'In 2016, more than 250,000 children sought asylum in the European Union.
Worldwide, nearly 1 in 200 children is a refugee.
For artists who make work for young audiences, how do we tackle the subject of migration? What stories do we tell? Where and how do we tell these stories? How do we ensure we don’t simply preach to the converted?
I’ve recently come back from an Artists’ Lab in Dublin, hosted by The Ark, where questions like these were buzzing through the brains of all who took part. The Lab was part of PUSH, a 2-year project co-funded by the EU’s Creative Europe Programme. I was one of 15 dance and theatre artists from Scotland, Ireland, Denmark, Norway and Belgium.
Over nine days we met professionals working closely with young refugees and asylum seekers. We worked with The Ark’s insightful Children’s Council. We shared ideas, experiences, asked questions and made work together.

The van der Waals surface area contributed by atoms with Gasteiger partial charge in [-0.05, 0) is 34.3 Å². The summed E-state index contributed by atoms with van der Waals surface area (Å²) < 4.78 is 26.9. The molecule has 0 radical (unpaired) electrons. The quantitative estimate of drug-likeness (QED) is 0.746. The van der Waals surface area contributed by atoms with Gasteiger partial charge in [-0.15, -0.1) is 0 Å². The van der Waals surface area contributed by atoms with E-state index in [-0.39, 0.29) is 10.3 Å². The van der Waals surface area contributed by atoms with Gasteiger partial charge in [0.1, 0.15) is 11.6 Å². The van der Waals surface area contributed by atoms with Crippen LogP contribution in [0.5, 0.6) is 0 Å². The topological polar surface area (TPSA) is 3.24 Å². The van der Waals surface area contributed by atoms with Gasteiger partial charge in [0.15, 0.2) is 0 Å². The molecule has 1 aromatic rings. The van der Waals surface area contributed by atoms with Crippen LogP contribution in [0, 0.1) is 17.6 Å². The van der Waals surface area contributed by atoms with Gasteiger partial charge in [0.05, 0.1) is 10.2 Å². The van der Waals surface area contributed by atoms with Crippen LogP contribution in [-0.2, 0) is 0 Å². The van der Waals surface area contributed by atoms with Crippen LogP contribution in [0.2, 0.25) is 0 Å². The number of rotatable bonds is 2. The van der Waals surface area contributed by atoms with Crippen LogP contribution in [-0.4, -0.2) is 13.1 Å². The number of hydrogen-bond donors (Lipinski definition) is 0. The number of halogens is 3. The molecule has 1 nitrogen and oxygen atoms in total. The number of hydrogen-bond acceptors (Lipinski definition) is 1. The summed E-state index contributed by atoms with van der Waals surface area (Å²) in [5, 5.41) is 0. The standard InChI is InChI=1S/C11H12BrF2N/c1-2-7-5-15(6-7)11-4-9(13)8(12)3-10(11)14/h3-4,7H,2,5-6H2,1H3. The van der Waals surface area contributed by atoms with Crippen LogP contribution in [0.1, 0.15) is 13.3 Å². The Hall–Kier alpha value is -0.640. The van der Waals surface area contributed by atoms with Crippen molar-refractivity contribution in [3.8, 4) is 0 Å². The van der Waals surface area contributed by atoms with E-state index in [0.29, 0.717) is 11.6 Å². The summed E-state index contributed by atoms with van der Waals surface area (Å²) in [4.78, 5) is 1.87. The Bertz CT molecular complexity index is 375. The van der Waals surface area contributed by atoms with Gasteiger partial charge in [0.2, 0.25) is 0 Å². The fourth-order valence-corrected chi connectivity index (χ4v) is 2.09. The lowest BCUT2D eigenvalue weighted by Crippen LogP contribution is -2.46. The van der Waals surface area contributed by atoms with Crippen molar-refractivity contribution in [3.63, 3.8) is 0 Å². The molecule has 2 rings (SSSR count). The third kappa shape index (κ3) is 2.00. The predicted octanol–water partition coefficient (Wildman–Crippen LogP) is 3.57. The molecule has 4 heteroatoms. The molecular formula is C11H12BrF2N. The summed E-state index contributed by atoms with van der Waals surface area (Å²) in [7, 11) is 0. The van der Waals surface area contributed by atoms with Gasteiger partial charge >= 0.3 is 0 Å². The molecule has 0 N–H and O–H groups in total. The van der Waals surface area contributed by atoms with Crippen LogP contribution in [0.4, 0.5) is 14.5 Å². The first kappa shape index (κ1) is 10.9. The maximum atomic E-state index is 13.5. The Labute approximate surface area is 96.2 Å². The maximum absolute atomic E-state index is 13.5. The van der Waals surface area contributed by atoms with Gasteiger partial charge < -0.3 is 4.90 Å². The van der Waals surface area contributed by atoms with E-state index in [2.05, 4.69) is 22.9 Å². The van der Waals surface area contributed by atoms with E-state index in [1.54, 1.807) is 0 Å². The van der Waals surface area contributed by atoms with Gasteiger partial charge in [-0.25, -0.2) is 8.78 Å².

For me, it was an inspiring and provocative experience. I’m developing a project for Solar Bear, the company I run, all about migration, inspired by a graphic novel by Shaun Tan. It’s called ‘The Arrival’. The Lab did exactly what PUSH aims to do: push your thinking. About the work we make and why we’re making it.
The group of artists taking part highlighted to me the very point of diversity in the arts (and in life). It disrupts our familiar, traditional patterns of doing things. It forces change, new ways of looking at the world. It’s not comfortable or easy sometimes. But at its heart there’s always a creative exchange going on, a dialogue and a tension between points of view, experiences, that sparks something that wasn’t there before. My brain is still buzzing.'
Jonathan Lloyd, Creative Director of Solar Bear